Construction workers were working on a new building in this year’s spring warmth at the Boston waterfront, in the seaport area of the city. They’d been commissioned by Charley Leatherbee, vice president of development at Skanska USA Commercial development. When the crew began excavating to make room for the foundation that had to be put in, they stumbled across something unusual: the hull of an old ship.
They immediately alerted the Massachusetts Historical Comission and called in Boston’s city archaeologist, Joseph Bagley, to determine what exactly it was. Construction was halted on the site, and soon it gave way to archaeological investigation and excavation. The archaeological team, under Joseph Bagley, have been working on the site since May 26th, and what they’ve found has proved to be a new puzzle piece in the history of Boston.
The ship dates back to the mid to late 1800s. It sure seems odd to find a shipwreck that isn’t buried under the ocean, but it makes sense. The land where the ship was found used to be a mud flat that would be completely submerged at high tide. The ships could sail right over. That area of land wasn’t filled in until the late 1800s to make way for city development. Now, the area is home to office buildings, expensive condos, and upscale restaurants. But back when the ship sunk, it was all mud and water. It’s likely the ship was trying to sail for harbor when it was wrecked. But what caused it to sink? That was a question that Joseph Bagley sought to answer.
In their investigation, the archaeologists found a shattered ceramic vessel, a knife, construction equipment, and some loose nails. They also discovered that the ship was full of barells of lime, which was used at the time all across the United States for masonry and construction. If it got wet, though, it would be completely unusable. So the cargo was probably just left where it was. It would’ve been an enormous loss for both the crew and the merchant in charge of the vessel. It’s the only intact find of its size in the Boston area. Typically, ships would have been completely scavanged of their valuables within days of being wrecked.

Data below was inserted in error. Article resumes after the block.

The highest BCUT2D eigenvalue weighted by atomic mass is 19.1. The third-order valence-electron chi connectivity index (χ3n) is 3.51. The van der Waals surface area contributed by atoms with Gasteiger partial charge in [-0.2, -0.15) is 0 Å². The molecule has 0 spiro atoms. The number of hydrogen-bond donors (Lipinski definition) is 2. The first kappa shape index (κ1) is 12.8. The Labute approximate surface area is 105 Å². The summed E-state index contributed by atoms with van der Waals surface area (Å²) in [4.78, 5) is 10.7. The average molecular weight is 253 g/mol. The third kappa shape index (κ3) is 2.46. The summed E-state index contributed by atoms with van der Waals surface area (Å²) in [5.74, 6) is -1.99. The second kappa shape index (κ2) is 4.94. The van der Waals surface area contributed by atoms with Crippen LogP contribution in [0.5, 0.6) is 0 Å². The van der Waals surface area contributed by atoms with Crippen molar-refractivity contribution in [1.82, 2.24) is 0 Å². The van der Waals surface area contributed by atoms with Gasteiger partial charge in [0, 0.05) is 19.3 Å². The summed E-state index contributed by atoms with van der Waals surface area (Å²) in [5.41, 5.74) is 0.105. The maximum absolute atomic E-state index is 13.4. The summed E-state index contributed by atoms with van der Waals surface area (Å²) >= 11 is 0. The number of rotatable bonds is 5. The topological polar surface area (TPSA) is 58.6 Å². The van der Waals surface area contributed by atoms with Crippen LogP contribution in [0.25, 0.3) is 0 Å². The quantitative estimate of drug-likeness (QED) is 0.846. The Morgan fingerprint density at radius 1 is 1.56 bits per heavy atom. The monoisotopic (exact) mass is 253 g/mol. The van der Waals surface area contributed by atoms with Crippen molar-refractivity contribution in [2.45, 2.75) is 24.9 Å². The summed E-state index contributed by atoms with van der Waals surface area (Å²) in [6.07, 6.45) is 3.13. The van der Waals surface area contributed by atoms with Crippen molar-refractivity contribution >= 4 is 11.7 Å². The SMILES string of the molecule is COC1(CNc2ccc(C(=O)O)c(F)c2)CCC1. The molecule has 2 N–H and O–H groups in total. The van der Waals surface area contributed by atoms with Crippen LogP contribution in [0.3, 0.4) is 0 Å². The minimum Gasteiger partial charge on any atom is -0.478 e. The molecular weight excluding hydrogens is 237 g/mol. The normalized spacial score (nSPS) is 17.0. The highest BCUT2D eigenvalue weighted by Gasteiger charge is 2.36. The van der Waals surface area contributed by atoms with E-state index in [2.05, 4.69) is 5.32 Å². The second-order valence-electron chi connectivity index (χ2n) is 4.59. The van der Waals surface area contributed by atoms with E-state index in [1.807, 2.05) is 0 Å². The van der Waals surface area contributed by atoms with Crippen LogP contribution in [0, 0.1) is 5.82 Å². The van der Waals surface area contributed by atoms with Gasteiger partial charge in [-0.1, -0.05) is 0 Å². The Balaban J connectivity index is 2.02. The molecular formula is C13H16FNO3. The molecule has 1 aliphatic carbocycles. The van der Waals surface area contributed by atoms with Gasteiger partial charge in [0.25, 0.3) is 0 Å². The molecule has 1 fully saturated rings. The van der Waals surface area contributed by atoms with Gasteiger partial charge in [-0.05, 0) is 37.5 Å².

During the mid 1800s, Boston was going through a period of growth and something of a construction boom. It had been relatively small and economically stagnant in 1780, but in just twenty years, by 1800, it was booming. It had become a wealthy international trading port, a corner of the trade triangle between the Caribbean, North America, and England. It was chartered as a city in 1822. Higher education in the city was becoming increasingly important, as the Massachusetts Institute of Technology (MIT) had opened on November 1, 1865, and the Jesuits opened the Boston College in 1863, Emerson College in 1880, and the Simmons College for Women in 1899. Theaters and museums were being built, population was increasing rapidly, and the first subway in North America was opened in Boston on September 1, 1897.
It’s likely that this ship is just another piece in the story of Boston’s population and growth boom in the 1800s. The lime it carried has been sourced to Maine. Archaeologist Joseph Bagley also pointed out that lime in large quantities, mixed with water, can cause a dangerous chemical reaction. He thinks the barrels likely caught on fire, causing the ship to burn down.
Skansa has completely halted work on the site, even though they legally didn’t have to, to allow the archaeologists plenty of time to review the ship.
“[This find is] incredibly rare…there’s only been one other terrestrial shipwreck that’s been found in Boston, and that one was only very small.” – Archaeologist Joseph Bagley